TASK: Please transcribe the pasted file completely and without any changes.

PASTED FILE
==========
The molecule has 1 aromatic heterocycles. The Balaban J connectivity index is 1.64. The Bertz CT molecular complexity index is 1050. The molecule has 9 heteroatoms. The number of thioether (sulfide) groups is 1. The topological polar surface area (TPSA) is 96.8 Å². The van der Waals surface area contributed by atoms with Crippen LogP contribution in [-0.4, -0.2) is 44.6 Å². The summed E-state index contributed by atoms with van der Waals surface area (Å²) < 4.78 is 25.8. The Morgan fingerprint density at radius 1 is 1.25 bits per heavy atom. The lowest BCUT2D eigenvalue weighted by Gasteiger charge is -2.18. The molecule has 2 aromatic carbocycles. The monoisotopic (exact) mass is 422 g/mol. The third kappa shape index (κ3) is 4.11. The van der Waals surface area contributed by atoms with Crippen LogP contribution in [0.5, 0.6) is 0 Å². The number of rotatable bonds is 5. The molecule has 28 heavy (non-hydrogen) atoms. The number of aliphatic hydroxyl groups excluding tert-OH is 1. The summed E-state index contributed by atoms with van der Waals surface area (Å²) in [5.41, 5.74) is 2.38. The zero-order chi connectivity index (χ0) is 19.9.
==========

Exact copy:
The molecule has 1 aromatic heterocycles. The Balaban J connectivity index is 1.64. The Bertz CT molecular complexity index is 1050. The molecule has 9 heteroatoms. The number of thioether (sulfide) groups is 1. The topological polar surface area (TPSA) is 96.8 Å². The van der Waals surface area contributed by atoms with Crippen LogP contribution in [-0.4, -0.2) is 44.6 Å². The summed E-state index contributed by atoms with van der Waals surface area (Å²) < 4.78 is 25.8. The Morgan fingerprint density at radius 1 is 1.25 bits per heavy atom. The lowest BCUT2D eigenvalue weighted by Gasteiger charge is -2.18. The molecule has 2 aromatic carbocycles. The monoisotopic (exact) mass is 422 g/mol. The third kappa shape index (κ3) is 4.11. The van der Waals surface area contributed by atoms with Crippen LogP contribution in [0.5, 0.6) is 0 Å². The number of rotatable bonds is 5. The molecule has 28 heavy (non-hydrogen) atoms. The number of aliphatic hydroxyl groups excluding tert-OH is 1. The summed E-state index contributed by atoms with van der Waals surface area (Å²) in [5.41, 5.74) is 2.38. The zero-order chi connectivity index (χ0) is 19.9.